Stroke and Heart Procedures: What You Need to Know

Hearing your doctor, or your loved one’s doctor, tell you that heart surgery is the best course of action can be a scary moment. There are so many questions and concerns that it can become overwhelming. But educating yourself on the process and potential risks and outcomes can help you mentally prepare and relieve some of the anxiety and stress.

If you’ve already done some research, you may have discovered that many heart procedures carry a risk of stroke. This includes valve replacement procedures such as TAVI (transcatheter aortic valve implantation). Before undergoing this life-changing procedure, learn more about what a stroke is, the signs, and how you can prevent it.

What is a Stroke?

Strokes are classified into two types, but the most common type is called an ischemic stroke. An ischemic stroke can occur when the arteries to your brain become narrowed or blocked, which reduces blood flow to the brain and leaves it deprived of oxygen. Without adequate oxygen, brain cells begin to die, resulting in permanent damage and potentially death. Approximately 85 percent of strokes are ischemic strokes.

The most common ischemic strokes that result from heart procedures occur when a blood clot or other debris forms in another part of the body (most often in the heart) and is swept through the bloodstream to the arteries of the brain, creating a blockage. Strokes can occur during the procedure, shortly after, or during recovery.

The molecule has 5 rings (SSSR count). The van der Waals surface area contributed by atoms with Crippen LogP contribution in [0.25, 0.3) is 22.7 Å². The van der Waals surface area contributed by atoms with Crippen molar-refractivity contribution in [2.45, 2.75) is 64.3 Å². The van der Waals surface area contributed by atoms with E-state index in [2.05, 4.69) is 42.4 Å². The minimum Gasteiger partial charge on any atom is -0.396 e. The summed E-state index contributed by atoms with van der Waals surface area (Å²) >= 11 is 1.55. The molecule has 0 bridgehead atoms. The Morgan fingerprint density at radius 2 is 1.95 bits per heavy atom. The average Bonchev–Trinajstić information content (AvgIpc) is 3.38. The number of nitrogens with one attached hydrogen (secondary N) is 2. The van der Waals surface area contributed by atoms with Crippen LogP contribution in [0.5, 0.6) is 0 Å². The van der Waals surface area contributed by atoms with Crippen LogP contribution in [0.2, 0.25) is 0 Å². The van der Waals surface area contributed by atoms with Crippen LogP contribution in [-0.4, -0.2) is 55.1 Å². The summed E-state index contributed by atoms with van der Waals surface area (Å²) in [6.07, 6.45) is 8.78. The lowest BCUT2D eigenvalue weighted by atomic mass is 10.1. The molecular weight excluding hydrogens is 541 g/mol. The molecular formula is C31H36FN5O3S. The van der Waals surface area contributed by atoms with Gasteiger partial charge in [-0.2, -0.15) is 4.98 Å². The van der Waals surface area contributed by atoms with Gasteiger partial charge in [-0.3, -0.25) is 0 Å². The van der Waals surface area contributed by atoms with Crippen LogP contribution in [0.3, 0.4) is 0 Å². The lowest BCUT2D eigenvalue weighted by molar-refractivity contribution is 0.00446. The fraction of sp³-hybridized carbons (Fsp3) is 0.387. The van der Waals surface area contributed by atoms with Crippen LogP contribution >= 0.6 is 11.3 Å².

What are the Signs of a Stroke?

Symptoms can be sudden and clustered, or they can be subtle and isolated. Recognizing them and acting quickly can save a life. The most discernable signs include:

  • Drooping or sagging of the face, particularly to one side
  • Sudden onset of slurred or impaired speech and/or confusion
  • Sudden weakness or numbing, particularly to one side of the body
  • Sudden and severe headache
  • Impaired vision, loss of balance and/or dizziness

Other potentially less noticeable signs of a stroke or neurological damage include:

  • Decreased attention and difficulty with memory
  • Movement and balance problems
  • Changes in behavior

Even if the traditional signs of the stroke are not exhibited, debris can still cause cerebral lesions that may lead to stroke, or what is known as cerebral infarcts, later down the road. These infarcts can still have neurological and cognitive consequences, such as impaired mobility, physical decline, depression, cognitive dysfunction, and dementia.

How Can Stroke be Prevented?

Some studies suggest that lifestyle habits leading up to the heart procedure play a part in stroke risk. The most preventative measures for stroke are tied to a healthy lifestyle, including a balanced diet, regular exercise, limiting alcohol intake, abstaining from smoking, and regulating stress.

Another preventative measure is to maintain an ongoing dialog with your doctor. Your Heart Team will know what’s best for your particular situation, so being honest about your lifestyle, symptoms and concerns is critical. Prior to your heart procedure, talk to your doctor about measures his or her team will be taking to prevent stroke. For example, if you are preparing for a TAVI procedure, ask your Heart Team if cerebral embolic protection is available to you. A cerebral embolic protection device deployed during the TAVR procedure can capture and remove debris before it reaches the brain, offering an extra layer of protection against the risk of stroke.

As with any procedure, it’s important to ask questions and discuss any concerns you may have about the potential risks. And if you or your loved one is exhibiting signs of a stroke, seek medical attention right away.